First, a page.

Loan to SIUC draws concern in Edwardsville

Bob Pieper For Chronicle Media

The Southern Illinois University-Edwardsville campus. SIUE is now helping out its sister campus, SIU-Carbondale, with budget deficits. (Photo courtesy of Southern Illinois University)

The Southern Illinois University (SIU) Board of Trustees, May 10, unanimously approved the transfer of up to $35 million from the reserve fund of SIU-Edwardsville (SIUE) to the coffers of SIU-Carbondale (SIUC).

The move came as SIUC faced a growing budget deficit that would have then school operating in the read as early as this month, according to SIU System President Randy Dunn.

However, the fund transfer has drawn concern from the SIUE Faculty Association, which notes their campus over the course of several fiscal years has implemented a series of sometimes painful spending cuts to help ensure fiscal stability.

Southern Illinois University System President Randy Dunn.
mugshot – Randy Dunn – SIU President

They say SIUE is now effectively being asked to bail out SIUC, which has yet to balance its budget.

SIUC has already exhausted its own reserves fund, as well as a previous loan from the SIU Springfield School of Medicine — together totaling $83.3 million.

The loans will come from the SIUE reserve fund which currently stands at about $70 million, according to administrators.

Both SIU trustees and the SIUE faculty say the university system’s fiscal problems are in large part a result of the State of Illinois’ now two-year-old budget crisis, which has resulted in an unsteady stream of state support to universities.

However, in a letter to the SIU system trustees last week, SUE faculty also blame SIUC’s financial problems on poor decisions by past administrators.

“The faculty at SIUC are not at fault. The fault here is with past leadership at both the state and university levels, who turned a blind eye and made poor choices,” the SIUE Faculty Association asserts in its letter.

The letter was also sent to university officials as well as Illinois Gov. George Rauner and several state legislators.

Trustees for the SIU system had originally planned to approve the fund transfer at their April meeting, but delayed a vote after Edwardsville faculty raised objections.

Unlike kindergarten-through-12th-grade public school districts, public universities are not authorized under Illinois law to borrow money to meet ongoing operating expenses, Dunn notes.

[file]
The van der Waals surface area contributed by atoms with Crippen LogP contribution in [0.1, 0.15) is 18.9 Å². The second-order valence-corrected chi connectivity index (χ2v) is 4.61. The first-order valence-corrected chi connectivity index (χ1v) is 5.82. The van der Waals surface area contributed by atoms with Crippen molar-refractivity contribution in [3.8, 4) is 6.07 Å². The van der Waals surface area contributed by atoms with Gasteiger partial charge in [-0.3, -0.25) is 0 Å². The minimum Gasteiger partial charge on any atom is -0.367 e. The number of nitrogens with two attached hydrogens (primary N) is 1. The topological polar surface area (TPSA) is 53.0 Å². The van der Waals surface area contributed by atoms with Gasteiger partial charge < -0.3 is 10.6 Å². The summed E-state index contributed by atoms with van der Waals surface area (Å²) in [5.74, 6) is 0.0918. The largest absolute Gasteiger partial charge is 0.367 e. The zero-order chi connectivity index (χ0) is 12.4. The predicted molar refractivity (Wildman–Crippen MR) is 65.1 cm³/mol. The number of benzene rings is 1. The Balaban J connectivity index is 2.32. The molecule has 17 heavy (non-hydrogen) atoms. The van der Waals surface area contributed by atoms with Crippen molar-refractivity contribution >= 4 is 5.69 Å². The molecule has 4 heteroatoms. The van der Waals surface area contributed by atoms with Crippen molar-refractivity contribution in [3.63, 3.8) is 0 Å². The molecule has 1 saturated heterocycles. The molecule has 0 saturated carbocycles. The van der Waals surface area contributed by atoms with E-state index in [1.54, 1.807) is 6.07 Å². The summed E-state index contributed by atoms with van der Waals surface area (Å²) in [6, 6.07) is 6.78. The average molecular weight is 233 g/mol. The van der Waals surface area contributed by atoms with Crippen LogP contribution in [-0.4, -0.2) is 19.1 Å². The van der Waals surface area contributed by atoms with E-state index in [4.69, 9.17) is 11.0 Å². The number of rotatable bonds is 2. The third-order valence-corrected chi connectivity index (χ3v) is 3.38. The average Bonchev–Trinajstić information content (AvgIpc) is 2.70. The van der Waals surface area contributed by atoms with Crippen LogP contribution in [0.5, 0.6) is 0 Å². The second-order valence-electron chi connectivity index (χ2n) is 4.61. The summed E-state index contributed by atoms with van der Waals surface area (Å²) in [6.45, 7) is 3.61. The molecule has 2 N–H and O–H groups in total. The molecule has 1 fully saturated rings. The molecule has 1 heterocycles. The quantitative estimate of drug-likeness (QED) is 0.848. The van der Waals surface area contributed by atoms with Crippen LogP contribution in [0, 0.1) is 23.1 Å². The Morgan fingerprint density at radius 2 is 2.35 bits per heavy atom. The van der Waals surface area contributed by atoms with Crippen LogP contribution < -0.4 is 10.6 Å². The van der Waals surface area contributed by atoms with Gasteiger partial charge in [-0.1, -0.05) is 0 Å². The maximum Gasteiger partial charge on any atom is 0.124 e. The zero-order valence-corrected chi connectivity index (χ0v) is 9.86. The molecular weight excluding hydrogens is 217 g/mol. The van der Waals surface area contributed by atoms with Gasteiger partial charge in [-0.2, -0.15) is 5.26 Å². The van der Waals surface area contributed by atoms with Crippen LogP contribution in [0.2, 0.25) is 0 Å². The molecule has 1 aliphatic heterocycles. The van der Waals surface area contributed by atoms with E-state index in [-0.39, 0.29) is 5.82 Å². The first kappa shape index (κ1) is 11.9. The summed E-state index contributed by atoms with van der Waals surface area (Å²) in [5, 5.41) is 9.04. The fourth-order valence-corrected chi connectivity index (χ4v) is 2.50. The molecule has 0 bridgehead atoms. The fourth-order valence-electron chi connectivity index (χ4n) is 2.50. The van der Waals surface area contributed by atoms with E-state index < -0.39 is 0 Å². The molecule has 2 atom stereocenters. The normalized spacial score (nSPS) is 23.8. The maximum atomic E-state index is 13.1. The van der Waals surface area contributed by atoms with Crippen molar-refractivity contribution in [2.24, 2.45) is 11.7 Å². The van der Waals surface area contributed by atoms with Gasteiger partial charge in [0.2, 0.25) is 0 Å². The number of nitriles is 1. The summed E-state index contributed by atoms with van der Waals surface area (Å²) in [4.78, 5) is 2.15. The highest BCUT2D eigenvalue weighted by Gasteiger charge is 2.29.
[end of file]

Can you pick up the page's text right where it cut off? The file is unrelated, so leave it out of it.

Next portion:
Without the new loan from SIUE, the only way SIUC could financial obligations this month would be to use dedicated money from restricted grants and bonds, university officials say. That would probably be illegal, they note.

The SIU Trustees approved the fund transfer last week following a three-hour closed session during which faculty and staff from SIUE, as well as SIUC administrators, spoke.

In the end, the trustees approved the new inter-campus line of credit with provisions demanded by SIUE faculty in their letter last week to help minimize the financial risk to their campus.

Funds transferred to SIUC will be capped at a total of $35 million. SIUE faculty had feared SIUC would seek the entirety of the $70 million in Edwardsville campus’ reserve fund.

SIUC administrators are required to make repayments of any fund transfers their top financial priority once state funding its normalized.

Dunn has already ordered SIUC faculty and administrators to submit a proposal for $30 million in cost cuts by July 1. The directive came in a March 29 letter, in which Dunn first proposed a transfer of roughly $30 million from SIUE to SIUC.

The $30 in new cuts on the Carbondale campus would come on top of $12 million in budget reductions over recent years.

Meanwhile SIUE is currently in the process of cutting $4 million from its budget — following its own $12 million in cost reductions over the past several years. Spending cuts have already reduced SIUE’s total annual budget by 9 percent, the faculty letter notes.

The SIUE faculty has not had a pay increase in four years; with salaries for some full-time tenure-track professors now well below the pay levels at similar universities.

Class sizes at the university have increased, the faculty association also notes. Teaching assistant and graduate assistant positions have been eliminated. Telephones have even been removed from faculty offices as a cost-savings measure.

Additionally, some faculty members are effectively without health insurance, the faulty association says. Many area health care providers and health product vendors have stopped participating in the State of Illinois employee health insurance program due to payment issues, according to the faculty association.